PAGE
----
^ Yeltsin was once a symbol of change especially when he stood by the tank against the Communist coup in 1991. He then became President of Russia when the Soviet Union collapsed and that's when the billionaires of today started to make their money. The 1990s in Russia was a time of complete chaos. Prices changed constantly. People weren't paid for months on-end. Maffia groups sprang-up across the country. Violence was widespread. That is the real legacy of the 1990s under Yeltsin. Towards the end of his reign he was too drunk to do much of anything and that's when Putin came out of no where and took over. I wonder if the Yeltsin Center will show those realities of the 1990s? ^



Friday, November 27, 2015

Foreign Military

From the Stars and Stripes:
"Fewer foreigners serving in US military getting American citizenship"
Danielle Felone left her home in Jamaica four years ago to join her father in New York and become a permanent U.S. resident. While she hoped to pursue a degree in computer science like she was doing in Jamaica, she quickly realized college tuition in the United States was more than she could afford. So she took the advice of her stepmother and in March joined the U.S. Navy, even though she was a foreign citizen. Felone was one of 15 military service members who became naturalized U.S. citizens Nov. 13 during a ceremony in Norfolk, home to one of the two immigration offices in Virginia. "I wanted to be a part of something bigger than myself. The cause is always the same, protecting the people, regardless of where you are," said Felone, a seaman based at Oceana Naval Air Station in Virginia Beach who deployed aboard the aircraft carrier Harry S. Truman on Nov. 16. "I'm serving the country, so why not be a U.S. citizen? Why not be a part of the country that you are trying to serve?" U.S. Citizenship and Immigration Services figures show the number of foreigners serving in the U.S. military who become Americans is sharply declining. In the fiscal year that ended Sept. 30, 7,709 became U.S. citizens, down from 9,239 the year before, a drop of about 17 percent. That's the lowest number since 2007, when 5,895 service members were naturalized. Immigration officials say they're not sure why there has been a drop-off. About 5,000 foreign citizens enlist in the U.S. military every year, and there are about 25,000 foreign citizens on active duty, in the reserves or in the National Guard, according to the Defense Department. In 2011, Mexico, the Philippines, Jamaica, Colombia and the Dominican Republic were the top countries of origin for foreign service members, according to the White House. They've served in American units since the Revolutionary War. Today, those who are lawful permanent residents can join the U.S. military. The defense secretary can authorize exceptions for others if it is deemed vital to the national interest, such as if someone possesses unique language skills. After 9/11, the path to citizenship was expedited for those serving in the military under an executive order signed by President George W. Bush. More than 109,000 foreign members of the military have become U.S. citizens since October 2001. In the first three quarters of the 2015 fiscal year, there was an average of 245 pending applications , up from 218 during the same time the previous year. The Norfolk field office is typically one of the five busiest in the country for military naturalizations, along with those in Chicago, Oklahoma City, Atlanta and Charleston, S.C. Typically, the paperwork process for citizenship begins at basic training in another state and is transferred to Virginia when service members attend technical school or get their first assignments, Reffel said.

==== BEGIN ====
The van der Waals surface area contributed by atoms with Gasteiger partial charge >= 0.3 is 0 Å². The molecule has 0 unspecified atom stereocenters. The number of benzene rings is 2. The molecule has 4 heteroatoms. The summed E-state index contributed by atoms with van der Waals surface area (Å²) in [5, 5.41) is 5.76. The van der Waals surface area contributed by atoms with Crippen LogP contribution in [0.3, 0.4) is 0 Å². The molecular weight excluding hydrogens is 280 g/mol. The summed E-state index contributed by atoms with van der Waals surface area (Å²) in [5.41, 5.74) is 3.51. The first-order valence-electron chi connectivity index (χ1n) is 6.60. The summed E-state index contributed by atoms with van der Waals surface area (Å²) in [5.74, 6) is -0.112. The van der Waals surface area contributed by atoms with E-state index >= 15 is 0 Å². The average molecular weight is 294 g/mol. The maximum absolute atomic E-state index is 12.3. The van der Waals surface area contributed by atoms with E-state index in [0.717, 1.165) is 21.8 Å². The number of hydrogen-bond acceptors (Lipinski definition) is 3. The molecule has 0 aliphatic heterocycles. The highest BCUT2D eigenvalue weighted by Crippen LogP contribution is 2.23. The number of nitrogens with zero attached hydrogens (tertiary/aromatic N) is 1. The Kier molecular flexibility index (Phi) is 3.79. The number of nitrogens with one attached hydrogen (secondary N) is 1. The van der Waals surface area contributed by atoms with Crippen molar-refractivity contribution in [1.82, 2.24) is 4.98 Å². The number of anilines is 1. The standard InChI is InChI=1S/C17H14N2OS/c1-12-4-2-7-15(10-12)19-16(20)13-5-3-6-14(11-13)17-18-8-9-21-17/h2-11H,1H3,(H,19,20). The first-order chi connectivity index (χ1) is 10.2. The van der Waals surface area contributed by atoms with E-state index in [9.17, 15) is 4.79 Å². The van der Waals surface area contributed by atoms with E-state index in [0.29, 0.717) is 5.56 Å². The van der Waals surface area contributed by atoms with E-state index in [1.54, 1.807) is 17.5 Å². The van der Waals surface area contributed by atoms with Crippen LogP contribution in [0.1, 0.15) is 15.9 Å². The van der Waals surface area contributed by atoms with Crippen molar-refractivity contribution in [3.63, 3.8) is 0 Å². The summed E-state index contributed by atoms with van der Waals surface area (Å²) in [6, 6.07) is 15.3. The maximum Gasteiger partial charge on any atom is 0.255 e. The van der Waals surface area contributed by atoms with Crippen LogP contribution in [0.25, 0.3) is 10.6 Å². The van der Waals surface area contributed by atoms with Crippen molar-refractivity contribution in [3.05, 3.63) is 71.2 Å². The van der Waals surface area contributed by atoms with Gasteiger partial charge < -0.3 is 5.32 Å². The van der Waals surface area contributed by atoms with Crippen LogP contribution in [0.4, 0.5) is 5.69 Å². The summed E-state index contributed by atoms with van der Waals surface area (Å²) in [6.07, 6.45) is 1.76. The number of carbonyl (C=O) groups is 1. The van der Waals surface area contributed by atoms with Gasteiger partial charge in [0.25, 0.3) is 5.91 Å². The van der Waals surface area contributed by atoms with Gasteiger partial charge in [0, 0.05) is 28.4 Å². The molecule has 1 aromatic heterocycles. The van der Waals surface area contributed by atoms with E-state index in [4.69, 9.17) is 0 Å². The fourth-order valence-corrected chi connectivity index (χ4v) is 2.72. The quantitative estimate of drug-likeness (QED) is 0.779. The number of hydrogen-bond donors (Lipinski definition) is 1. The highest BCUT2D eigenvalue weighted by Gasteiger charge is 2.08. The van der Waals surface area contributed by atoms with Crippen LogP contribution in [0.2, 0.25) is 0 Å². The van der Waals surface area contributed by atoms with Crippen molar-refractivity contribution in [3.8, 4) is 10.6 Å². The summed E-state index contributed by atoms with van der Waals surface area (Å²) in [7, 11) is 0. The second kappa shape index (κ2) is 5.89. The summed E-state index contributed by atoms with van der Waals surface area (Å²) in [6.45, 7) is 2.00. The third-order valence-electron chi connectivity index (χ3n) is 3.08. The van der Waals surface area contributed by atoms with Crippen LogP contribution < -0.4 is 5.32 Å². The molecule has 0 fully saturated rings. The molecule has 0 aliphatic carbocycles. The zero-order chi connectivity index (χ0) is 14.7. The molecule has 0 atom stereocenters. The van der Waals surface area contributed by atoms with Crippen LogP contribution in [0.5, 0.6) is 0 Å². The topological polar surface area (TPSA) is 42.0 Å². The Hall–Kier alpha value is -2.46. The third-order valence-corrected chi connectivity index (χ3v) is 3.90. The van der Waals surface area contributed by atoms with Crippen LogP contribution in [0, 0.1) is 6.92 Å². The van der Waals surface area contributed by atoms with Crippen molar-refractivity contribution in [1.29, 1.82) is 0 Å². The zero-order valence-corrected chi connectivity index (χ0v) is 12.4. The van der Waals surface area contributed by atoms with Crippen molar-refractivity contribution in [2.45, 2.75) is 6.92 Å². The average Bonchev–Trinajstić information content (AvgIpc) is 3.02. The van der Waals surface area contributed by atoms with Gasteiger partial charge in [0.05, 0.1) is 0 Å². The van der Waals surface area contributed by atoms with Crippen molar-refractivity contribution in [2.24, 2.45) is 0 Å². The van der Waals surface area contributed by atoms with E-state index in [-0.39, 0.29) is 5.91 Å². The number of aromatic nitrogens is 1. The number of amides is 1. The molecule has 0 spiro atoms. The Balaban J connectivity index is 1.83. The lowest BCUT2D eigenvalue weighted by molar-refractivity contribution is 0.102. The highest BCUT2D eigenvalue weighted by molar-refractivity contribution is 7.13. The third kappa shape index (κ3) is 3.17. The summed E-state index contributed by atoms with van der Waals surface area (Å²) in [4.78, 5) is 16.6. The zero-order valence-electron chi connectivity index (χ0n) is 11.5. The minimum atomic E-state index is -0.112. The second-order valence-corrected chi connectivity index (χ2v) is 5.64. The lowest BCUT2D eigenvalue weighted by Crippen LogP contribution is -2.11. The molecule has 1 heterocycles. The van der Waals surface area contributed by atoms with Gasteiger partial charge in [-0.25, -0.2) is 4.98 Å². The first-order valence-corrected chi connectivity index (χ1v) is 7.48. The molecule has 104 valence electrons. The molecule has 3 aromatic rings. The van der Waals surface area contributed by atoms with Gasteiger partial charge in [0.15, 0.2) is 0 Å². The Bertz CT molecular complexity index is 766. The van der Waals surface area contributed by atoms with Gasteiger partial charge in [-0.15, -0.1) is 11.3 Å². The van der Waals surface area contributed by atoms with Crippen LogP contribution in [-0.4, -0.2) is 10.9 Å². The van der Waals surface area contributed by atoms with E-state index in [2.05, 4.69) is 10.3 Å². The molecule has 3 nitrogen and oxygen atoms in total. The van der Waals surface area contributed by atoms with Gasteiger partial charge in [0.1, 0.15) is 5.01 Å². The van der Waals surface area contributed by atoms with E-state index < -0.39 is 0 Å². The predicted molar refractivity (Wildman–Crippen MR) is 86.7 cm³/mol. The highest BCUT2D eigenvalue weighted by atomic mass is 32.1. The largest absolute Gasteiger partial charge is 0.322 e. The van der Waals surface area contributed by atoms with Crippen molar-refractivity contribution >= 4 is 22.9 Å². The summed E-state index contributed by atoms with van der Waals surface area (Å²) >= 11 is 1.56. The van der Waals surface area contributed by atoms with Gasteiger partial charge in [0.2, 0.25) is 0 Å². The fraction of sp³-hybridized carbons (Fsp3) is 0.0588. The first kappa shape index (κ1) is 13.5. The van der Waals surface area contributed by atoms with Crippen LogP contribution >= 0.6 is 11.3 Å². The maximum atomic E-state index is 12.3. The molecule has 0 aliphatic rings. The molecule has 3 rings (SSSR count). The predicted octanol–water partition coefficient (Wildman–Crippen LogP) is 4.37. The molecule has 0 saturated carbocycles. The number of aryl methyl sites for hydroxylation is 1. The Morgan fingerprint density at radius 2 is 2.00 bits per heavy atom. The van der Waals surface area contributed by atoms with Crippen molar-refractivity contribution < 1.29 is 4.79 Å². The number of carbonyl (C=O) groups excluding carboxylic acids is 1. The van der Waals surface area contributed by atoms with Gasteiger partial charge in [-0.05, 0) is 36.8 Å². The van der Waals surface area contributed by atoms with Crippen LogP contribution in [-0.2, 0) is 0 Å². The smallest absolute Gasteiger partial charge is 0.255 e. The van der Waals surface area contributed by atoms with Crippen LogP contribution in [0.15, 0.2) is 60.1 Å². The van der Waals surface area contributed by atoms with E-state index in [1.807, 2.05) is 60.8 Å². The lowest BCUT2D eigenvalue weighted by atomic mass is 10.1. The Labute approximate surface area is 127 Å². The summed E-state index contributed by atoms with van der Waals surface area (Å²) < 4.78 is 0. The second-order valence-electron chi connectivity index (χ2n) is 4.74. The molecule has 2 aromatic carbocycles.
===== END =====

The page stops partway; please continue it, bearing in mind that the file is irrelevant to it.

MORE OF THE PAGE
^ It's good that the US Government "rewards" foreigners who serve in the military to  protect the US by giving them a fast-track to US citizenship. Many countries do not. The French only allow foreigners in the French Foreign Legion and they serve outside of France (where they can then get French citizenship after their service) whereas a foreigner in the US military can be posted anywhere the US has troops - - - within the US or overseas. I have known many foreigners who became citizens after joining the US Military. If there is a trend of foreigners in the military not becoming citizens then I am not sure why that would be as the majority of the ones I know joined to help protect the country that helped them when they needed it. ^


Budapest Docs

From Yahoo:
"Holocaust documents trove unearthed in Budapest apartment"
A vast and historically valuable trove of Holocaust-era documents, long thought destroyed during World War II, has been found hidden in a wall cavity by a couple renovating their Budapest apartment. The haul of 6,300 documents are from a 1944 census that was a precursor to the intended liquidation of the Hungarian capital's 200,000 Jews in Nazi death camps. Brigitte Berdefy, co-owner of the apartment overlooking Hungary's parliament, said that in August a worker detected paper after jamming a screwdriver through a crack in the wall. "We thought we'd ruined the neighbour's wallpaper," Berdefy told AFP. But then her husband Gabor peered through the crack and saw what looked like handwriting. Carefully removing each brick, the couple eased out some 61 kilogrammes (135 pounds) of dusty papers, many with bits of plaster caked on, but all more or less intact. With the ink still readable -- thanks to a lack of air in the cavity and nicotine from the heavy-smoking former owner -- the yellowed papers were given to the Budapest City Archives. Istvan Kenyeres, head of the archives, was amazed. "Most wartime papers are more faded or rotten than medieval documents, on bad quality paper due to the rationing," he told AFP. "The content and scale of the finding is unprecedented," he said. "It helps to fill a huge gap in the history of the Holocaust in Budapest." Since September, restorers at the archives have been literally ironing the papers to study them, pausing occasionally when they spot someone famous among the scrawled names. The May 1944 Budapest census was to identify houses to serve as holding locations for Jews before moving them to a planned walled ghetto in the city's seventh district. Two months earlier Nazi Germany had occupied Hungary and deportations in the countryside to the gas chambers of Auschwitz began almost immediately. The forms found in the Budapest apartment contain names of each building's inhabitants, and whether they are Jewish or not, with total numbers of Christians and Jews marked in the corners. "Jewish people filled in the forms honestly, they refused to believe where this might end up," said Kenyeres. Shortly after the census, around 200,000 Jews were moved into some 2,000 selected buildings, "Yellow Star Houses" with the Star-of-David Jewish symbol painted on the doors.